By Ernie Palladino
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Once he officially retires at the end of the season, David Wilson will be recalled as a promising running back whose skeletal structure kept him from greatness.
He will, of course, stand as a mere afterthought at that point. Rashad Jennings and Andre Williams likely will have spent the Giants season splitting up whatever rushing yards exist in Ben McAdoo’s West Coast offense. Wilson, whose Oct. 6 touchdown against Philadelphia marked his final end zone backflip, will be contemplating a newer, safer career by then.
This is a good thing. Spinal stenosis, a congenital narrowing of the spinal column, puts high-contact athletes in danger of permanent paralysis. The doctors made a mistake in clearing Wilson for contact less than 12 months after his collision that game necessitated spinal fusion surgery. He was lucky to get away with a burner in a collision during drills last Tuesday.
That is why he exhibited no sadness in Monday’s announcement that he was done with football. He was lucky, and he knows it. And now he gets to walk away with all his faculties and live life in normal fashion. He gets to walk around without a limp, play pickup basketball if he wishes, to “dream another dream,” as he said. Presumably, that next dream will not involve angry 300-pound men trying to knock him all the way to Secaucus.
At 23, after 21 games in a professional football uniform, Wilson becomes just like us. And like anyone else, he will make of the rest of his life whatever he wills.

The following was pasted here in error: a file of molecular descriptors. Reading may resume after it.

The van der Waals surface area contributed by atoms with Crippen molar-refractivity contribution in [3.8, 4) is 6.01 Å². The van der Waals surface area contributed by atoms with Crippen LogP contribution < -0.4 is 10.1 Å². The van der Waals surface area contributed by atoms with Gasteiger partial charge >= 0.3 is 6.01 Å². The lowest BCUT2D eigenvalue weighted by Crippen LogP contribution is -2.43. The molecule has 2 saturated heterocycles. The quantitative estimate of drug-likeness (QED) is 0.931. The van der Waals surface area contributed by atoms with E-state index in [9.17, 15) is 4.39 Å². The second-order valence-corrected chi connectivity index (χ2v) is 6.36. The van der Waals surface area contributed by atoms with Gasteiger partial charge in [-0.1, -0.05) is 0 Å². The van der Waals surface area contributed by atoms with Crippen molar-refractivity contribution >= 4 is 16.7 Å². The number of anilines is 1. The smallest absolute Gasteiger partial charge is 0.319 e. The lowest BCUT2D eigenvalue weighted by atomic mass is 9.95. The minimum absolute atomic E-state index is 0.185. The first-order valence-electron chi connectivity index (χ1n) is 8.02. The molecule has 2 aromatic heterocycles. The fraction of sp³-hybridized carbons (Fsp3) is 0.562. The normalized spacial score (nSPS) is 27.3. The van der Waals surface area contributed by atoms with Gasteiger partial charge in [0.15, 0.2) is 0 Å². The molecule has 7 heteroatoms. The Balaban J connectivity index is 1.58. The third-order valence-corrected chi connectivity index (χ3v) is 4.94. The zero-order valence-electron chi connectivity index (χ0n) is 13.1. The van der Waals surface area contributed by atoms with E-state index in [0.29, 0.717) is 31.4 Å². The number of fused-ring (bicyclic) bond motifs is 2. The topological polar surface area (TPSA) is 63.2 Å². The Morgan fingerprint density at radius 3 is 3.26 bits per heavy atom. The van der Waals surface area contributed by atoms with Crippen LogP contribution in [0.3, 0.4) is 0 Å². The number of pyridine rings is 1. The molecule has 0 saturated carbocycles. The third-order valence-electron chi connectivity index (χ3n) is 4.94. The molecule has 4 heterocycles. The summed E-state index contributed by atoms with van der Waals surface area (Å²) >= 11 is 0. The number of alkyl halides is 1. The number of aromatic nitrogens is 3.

What his departure means for the Giants’ season is another story. Wilson was always the wild card here, as no one was ever 100 percent certain that he would last the year. Still, he would have served as the second running back at least, a real change of pace from the strong, hard-charging Jennings.
That role now goes to the fourth-round rookie Williams. The 230-pounder out of Boston College looked the part in Sunday’s Hall of Fame Game win over Buffalo, powering his way to a 3-yard touchdown run amid his 48 yards on seven carries. Whether he can catch a pass or protect the quarterback on third down remains to be seen, but Williams got himself off to a good start.
The Jennings-Williams tandem showed great potential to keep the chains moving, a fundamental goal of McAdoo’s offense. The ground game collected 121 yards, 71 of them coming from Jennings and Williams.
If the backfield can fall into a rhythm, as they did on its 10 carries for 62 yards on the Williams TD drive, the pressure on Eli Manning and the passing game will ease immeasurably.
“I like this offense because we have tools,” Jennings said after the game. “We have tools to fix any problem a defense throws at us.”
By the time the Jennings-Williams rotation shows any results worth serious analysis, Wilson and his short career will be far from anyone’s mind. Football is cold-hearted that way. Players either contribute or get out of the way. Wilson’s injury and the threat of even more serious consequences should he have elected to try again forced him to step aside.
There is no sadness in that. Emptiness in greatness unfulfilled, perhaps. Frustration in the inability to continue because of nature, not lack of talent. But as Wilson said, he lived his dream for a short time, which is a lot longer than many get to live theirs.
And his thankfully didn’t end in a wheelchair nightmare.
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